Mamoun Nawafleh was destined for a life in tourism. Born and raised in Wadi Musa, which borders the world-famous ‘rose city’ of Petra, it was almost inevitable that he, like his father and around 75% of the other people in his small town, would one day end up showing people the incredible sights that this corner of Jordan offered.
But Mamoun went his own way. After working for some years in PR at the Petra Visitors’ Centre, he quit to pursue his real passion: archaeoastronomy. More specifically, he set out on his own to take adventurous visitors to Petra on a journey of historical and inter-galactic discovery.
Archeoastronomy is the study of how people in the past looked at and studied the skies. Books, stone tablets, temples, Megalithic constructs and artefacts from all over the world record the ways in which different civilisations interpreted – and were fascinated by – the heavens above us. And since 1998, this subject has kept Mamoun’s attention like little else, too.
“There are 28 stories people like to tell about Petra, but I wanted to add something new,” says Mamoun. “So I started to do my own research and discovered some things that had never been mentioned in the history books.”
Among the things that fascinated him was the evidence he found of the astronomy methods employed by the Nabateans, an ancient Arab people who inhabited the region more than 2,000 years ago. He also studied the millennia-old ‘clocks’ carved into Petra’s stone walls and steadily became a leading authority on archaeoastronomy.
Today, by combining his love of Petra, his background in tourism and his knowledge of archaeoastronomy and the night skies, Mamoun is a leading name in sustainable tourism, offering something a little different to the ready-made excursions that most visitors to the region sign up for.
“You’ll rarely ever meet someone who is not interested in astronomy or astrology, and so that’s what I do now. We call it astrotourism,” he says.
A different take on Jordan’s night sky
Mamoun’s tours offer visitors to Jordan something different – he will typically show guests the archaeoastronomy highlights of Petra and other parts of the country, invite them to a traditional meal and then head out into the desert, away from the light pollution, to look at the stars.
More recently, he has also been something of a cheerleader for sustainable tourism across Jordan, thanks to the assistance he has received from Leaders International as part of our Curated Experience initiative in the country. This helps small businesses in the tourism sector – as well as newcomers to the industry – to diversify their offering in order to become more resilient and dynamic, attracting more tourists in the process.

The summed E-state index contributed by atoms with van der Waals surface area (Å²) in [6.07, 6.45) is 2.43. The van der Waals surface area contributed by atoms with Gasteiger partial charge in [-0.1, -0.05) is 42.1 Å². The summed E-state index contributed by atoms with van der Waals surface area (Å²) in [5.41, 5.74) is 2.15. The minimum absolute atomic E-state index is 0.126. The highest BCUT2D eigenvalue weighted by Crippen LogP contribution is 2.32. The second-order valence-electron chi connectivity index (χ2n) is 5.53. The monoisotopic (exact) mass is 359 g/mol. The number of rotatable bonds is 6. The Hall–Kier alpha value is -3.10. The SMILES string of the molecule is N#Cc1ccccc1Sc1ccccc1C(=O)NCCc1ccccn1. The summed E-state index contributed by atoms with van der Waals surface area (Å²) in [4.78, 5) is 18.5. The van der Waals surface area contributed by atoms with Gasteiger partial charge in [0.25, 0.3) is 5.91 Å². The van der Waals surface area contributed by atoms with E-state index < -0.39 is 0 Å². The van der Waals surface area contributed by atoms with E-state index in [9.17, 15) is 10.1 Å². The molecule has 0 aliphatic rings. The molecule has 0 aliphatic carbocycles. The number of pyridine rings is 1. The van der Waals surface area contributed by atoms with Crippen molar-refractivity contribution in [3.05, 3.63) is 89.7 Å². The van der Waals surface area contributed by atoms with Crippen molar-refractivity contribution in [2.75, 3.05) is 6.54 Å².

Our goal has been to train and support 85 travel experience owners such as Mamoun from across Jordan, helping them to upskill and run professional businesses that lean on other local suppliers to help boost the overall economy; as well as promoting Jordan as the destination for alternative tourism in the region.
Top of Mamoun’s wish-list was a digital camera – a top-spec Nikon P1000 – which we were able to provide for him so that he could explain the night skies to his guests and also promote his business online.
“Along with other tourism providers, I also attended some workshops that were carried out by Leaders International,” says Mamoun. “These were really useful. They showed me how to create a business plan, for example, which I had never done before. It will really help when bringing the ideas I’ve had for new tours to life.”
Mamoun is a fast-learner, and his new skills are enabling him to work with local astronomers, as well as Jordanian craftspeople who are creating artefacts and other souvenirs that will help to turn these tourism offerings into unforgettable experiences.
Activities of this nature are key to the development of sustainable tourism. Just like Mamoun, other experience providers . Bringing disparate groups together in the name of tourism and cultural immersion is a relatively new concept in the country – and one which Leaders International is keen to promote.
“These are really exciting times,” says Mamoun. “We’re taking people stargazing in parts of Jordan that are not commonly explored by tourists, and the feedback from guests – who come from as far away as the US and Australia – has been incredible. People are already talking about coming back and bringing their friends.”
It is, he feels, the start of something special. Not all of the communities in Jordan have been able to take advantage of tourism up until now, he says, but sustainable tourism bringing new experiences to visitors is a way to open up the whole country.
“We’re offering local businesses the opportunity to learn from us and to invest in tourism – and I think a lot of people are ready to come and join us,” says Mamoun. “We have thousands of archaeological monuments in Jordan and most of them are unknown outside of the country. If we can change that, then that’s what sustainable tourism is all about.”